Joy again: "We had got another engine from Railway Foundry, known as No. 266, and she did "goods"; and Nottingham Goose Fair coming, and a special ordered for Nottingham, I snapped at the chance of driving one of the engines. I don't know how it all came about, but at night I found myself on the leading engine, the other old Bury behind with old Pilkington as driver down at the junction of the Mansfield line at the front of a long line of carriages, on the down main line, which, for the day, was being used to stand lines of trains—the down trains for Mansfield being shunted at the junction on to the up line to the next station. It was pitch dark; and we waited for a signal to go on to Nottinghem with our train, and waited long. At last a rustle, and I thought we were going to be liberated by the passing out of the mail to Derby. So watched for her disappearing sideways to the right, but no, I could see her sweeping round and approaching us. And instantly I calculated that she could not have stopped and passed on to the up line at the junction, so must be on our line rushing upon us. It was not many seconds before we found all this true, as we jumped from our engines and rushed forward on the "in" side of the curve, and only just in time, for I saw the flare of the ashpan of the coming engine ripple over the sleepers as she came on, and heard the broken buffers of my own engine wizz over my head. It was only just in time, the next instant our two poor little light Bury engines were one wreck of material in front of the big six-coupled, with a train of twenty crammed carriages behind her. The footplate of my engine disappeared entirely, the firebox of the engine falling in between the legs of the tank—buffers and buffer beams gone altogether. It was an awful experience, and none of us forgot it in a hurry. "

The Midland lent some more engines and Joy writes "one was a little "Sharp." This little engine was nearly the death of a nephew of one of my directors. He wanted to ride with me on the footplate one night with a special I said, No! We ran down Biugham Bank into a fog—stuck—no weather board. Suddenly we went through the road crossing gates, the bits flew all round us, we knew how to duck. "

Takeover battle

Both the Midland and the LNWR were interested in making a takeover, since it would impede the progress of the Great Northern's progress. Meanwhile, the Great Northern was keen to penetrate Nottinghamshire and its coalfields, something that Midland in particular was resisting, making a takeover offer in 1851. [ [http://www.bottesfordhistory.org.uk/page_id__325.aspx Bottesford Living History Project | Topics | Transport | Early Days on the Ambergate Railway | Extracts from a book by Robin Leleux (1984) ] ] However a member of the GNR board had acquired a holding of ANB&EJR shares and was able to resist the offer.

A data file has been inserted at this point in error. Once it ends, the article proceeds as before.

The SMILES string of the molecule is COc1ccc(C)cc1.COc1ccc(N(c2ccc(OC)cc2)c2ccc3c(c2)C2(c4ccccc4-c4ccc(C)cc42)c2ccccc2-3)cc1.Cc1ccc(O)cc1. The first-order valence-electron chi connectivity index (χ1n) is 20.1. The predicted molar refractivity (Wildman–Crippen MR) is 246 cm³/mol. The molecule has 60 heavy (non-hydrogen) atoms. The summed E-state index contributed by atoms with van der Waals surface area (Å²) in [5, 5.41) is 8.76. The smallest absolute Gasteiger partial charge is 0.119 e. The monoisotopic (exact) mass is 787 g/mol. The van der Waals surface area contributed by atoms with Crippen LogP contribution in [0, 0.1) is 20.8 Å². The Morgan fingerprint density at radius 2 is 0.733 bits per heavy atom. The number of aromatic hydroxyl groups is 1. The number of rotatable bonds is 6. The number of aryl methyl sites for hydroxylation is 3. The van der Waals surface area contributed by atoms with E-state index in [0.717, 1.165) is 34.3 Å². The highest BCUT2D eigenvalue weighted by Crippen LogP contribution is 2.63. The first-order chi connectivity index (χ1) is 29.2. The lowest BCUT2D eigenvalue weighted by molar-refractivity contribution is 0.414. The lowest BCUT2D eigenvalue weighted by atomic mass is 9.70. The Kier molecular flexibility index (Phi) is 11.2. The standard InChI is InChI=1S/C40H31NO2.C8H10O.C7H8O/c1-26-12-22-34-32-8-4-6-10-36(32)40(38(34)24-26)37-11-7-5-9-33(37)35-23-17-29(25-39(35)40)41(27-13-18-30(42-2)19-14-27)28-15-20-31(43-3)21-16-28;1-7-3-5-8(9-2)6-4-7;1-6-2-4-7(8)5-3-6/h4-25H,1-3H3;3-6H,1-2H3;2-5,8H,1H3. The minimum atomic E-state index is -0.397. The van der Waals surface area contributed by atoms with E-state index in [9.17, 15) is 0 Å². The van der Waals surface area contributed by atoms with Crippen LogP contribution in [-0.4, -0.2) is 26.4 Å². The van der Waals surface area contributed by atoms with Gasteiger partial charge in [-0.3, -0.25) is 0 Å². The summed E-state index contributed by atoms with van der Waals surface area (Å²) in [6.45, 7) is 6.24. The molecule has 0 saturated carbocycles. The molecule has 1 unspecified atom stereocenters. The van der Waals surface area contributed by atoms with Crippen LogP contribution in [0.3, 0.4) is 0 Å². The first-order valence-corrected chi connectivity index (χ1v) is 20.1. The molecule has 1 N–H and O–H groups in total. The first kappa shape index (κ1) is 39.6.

In 1852 the Great Northern arrived at Grantham and a connection was built into its station. Running rights were agreed such that the GN was able advertise through coaches from Nottingham to London in competition with the Midland. [Anderson, P.H., (1985 2nd ed) "Forgotten Railways Vol 2: The East Midlands," Newton Abbot: David and Charles]

The latter obtained an Order in Chancery preventing the GN from running into Nottingham, but in 1852 an ANB&EJR train arrived in Nottingham with a GNR locomotive at its head. When it uncoupled and went to "run around" the train it found its way blocked by a Midland loco, while another blocked its retreat. The engine was shepherded to a nearby shed and, for good measure, the tracks were lifted. This episode became known as the "Battle of Nottingham" and, though the action moved to the courtroom, it was seven months before the loco was released.

In 1855, the Great Northern agreed to work the line from 2 April 1855 for a period of ten years. The directors of the ANBEJR, not having completed the line throughout, held that they were not bound to buy the two canals. The canal proprietors took the matter to court, the sale was effected and, in 1860, the name was changed to the Nottingham and Grantham Railway and Canal Company. [An Act for changing the Name of "The Ambergate, Nottingham and Boston and Eastern Junction Railway and Canal Company" to the Name "The Nottingham and Grantham Railway and Canal Company," and for reducing and regulating their Capital and borrowing Powers; and for other purposes. (The Nottingham and Grantham Railway and Canal Act, 1860). 23 Victoria, cap.xxxvi. Date 1860] In 1861 it was leased to the GNR completely.

Though the Midland grudgingly accepted passengers into its station, it refused to handle goods which had to be carted from the terminus at Colwick. [Kingscott, G., (2004) "Lost Railways of Nottinghamshire," Newbury: Countryside Books] The GNR therefore built its own terminus at London Road in 1857. In 1900 a new station, Nottingham Victoria, was built jointly with the Great Central Railway.

The GNR built its GNR Derbyshire and Staffordshire Extension in 1878 then acquired the Stafford and Uttoxeter Railway in 1881 thus gaining a through route from Grantham to Wales.

Present Day

The line is still open to passengers (see Nottingham-Grantham Line) and the table above shows the present day stations. It departs from the Nottingham line at Colwick Junction as a double line, reducing to single immediately on the approach to Grantham station. [Jacobs, G., "(Ed)" (2006 3Rev) "Railway Track Diagrams: Book 2: Eastern:Chart 30" Bradford on Avon:TRACKmaps.]

References